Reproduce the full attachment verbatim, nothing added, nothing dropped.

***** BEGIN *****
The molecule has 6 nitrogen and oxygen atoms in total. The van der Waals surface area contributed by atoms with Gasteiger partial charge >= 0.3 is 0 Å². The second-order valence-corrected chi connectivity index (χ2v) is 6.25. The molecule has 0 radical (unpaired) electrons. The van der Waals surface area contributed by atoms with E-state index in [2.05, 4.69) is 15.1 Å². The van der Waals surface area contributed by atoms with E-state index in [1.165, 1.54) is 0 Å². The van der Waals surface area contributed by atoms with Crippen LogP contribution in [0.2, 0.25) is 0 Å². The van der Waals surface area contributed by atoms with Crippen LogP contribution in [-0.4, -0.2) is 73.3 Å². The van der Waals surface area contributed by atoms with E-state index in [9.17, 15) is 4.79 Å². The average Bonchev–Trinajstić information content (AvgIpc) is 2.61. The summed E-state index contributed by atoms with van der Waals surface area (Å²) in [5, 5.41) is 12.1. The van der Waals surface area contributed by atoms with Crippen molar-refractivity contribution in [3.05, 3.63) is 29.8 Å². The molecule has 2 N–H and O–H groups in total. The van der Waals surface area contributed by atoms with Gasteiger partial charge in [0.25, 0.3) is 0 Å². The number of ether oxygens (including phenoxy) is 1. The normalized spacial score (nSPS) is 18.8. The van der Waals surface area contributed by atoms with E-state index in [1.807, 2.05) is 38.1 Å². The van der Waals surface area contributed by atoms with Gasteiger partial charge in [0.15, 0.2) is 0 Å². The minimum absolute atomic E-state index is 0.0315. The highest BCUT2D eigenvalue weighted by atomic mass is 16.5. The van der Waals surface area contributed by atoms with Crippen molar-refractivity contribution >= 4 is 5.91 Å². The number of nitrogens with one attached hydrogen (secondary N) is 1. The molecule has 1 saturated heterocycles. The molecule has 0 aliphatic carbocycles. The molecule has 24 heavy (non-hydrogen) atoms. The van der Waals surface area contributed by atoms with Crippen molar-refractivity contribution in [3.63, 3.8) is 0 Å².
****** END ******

The molecule has 6 nitrogen and oxygen atoms in total. The van der Waals surface area contributed by atoms with Gasteiger partial charge >= 0.3 is 0 Å². The second-order valence-corrected chi connectivity index (χ2v) is 6.25. The molecule has 0 radical (unpaired) electrons. The van der Waals surface area contributed by atoms with E-state index in [2.05, 4.69) is 15.1 Å². The van der Waals surface area contributed by atoms with E-state index in [1.165, 1.54) is 0 Å². The van der Waals surface area contributed by atoms with Crippen LogP contribution in [0.2, 0.25) is 0 Å². The van der Waals surface area contributed by atoms with Crippen LogP contribution in [-0.4, -0.2) is 73.3 Å². The van der Waals surface area contributed by atoms with E-state index in [9.17, 15) is 4.79 Å². The average Bonchev–Trinajstić information content (AvgIpc) is 2.61. The summed E-state index contributed by atoms with van der Waals surface area (Å²) in [5, 5.41) is 12.1. The van der Waals surface area contributed by atoms with Crippen molar-refractivity contribution in [3.05, 3.63) is 29.8 Å². The molecule has 2 N–H and O–H groups in total. The van der Waals surface area contributed by atoms with Gasteiger partial charge in [0.25, 0.3) is 0 Å². The number of ether oxygens (including phenoxy) is 1. The normalized spacial score (nSPS) is 18.8. The van der Waals surface area contributed by atoms with E-state index in [1.807, 2.05) is 38.1 Å². The van der Waals surface area contributed by atoms with Gasteiger partial charge in [0.15, 0.2) is 0 Å². The minimum absolute atomic E-state index is 0.0315. The highest BCUT2D eigenvalue weighted by atomic mass is 16.5. The van der Waals surface area contributed by atoms with Crippen molar-refractivity contribution >= 4 is 5.91 Å². The number of nitrogens with one attached hydrogen (secondary N) is 1. The molecule has 1 saturated heterocycles. The molecule has 0 aliphatic carbocycles. The molecule has 24 heavy (non-hydrogen) atoms. The van der Waals surface area contributed by atoms with Crippen molar-refractivity contribution in [3.63, 3.8) is 0 Å².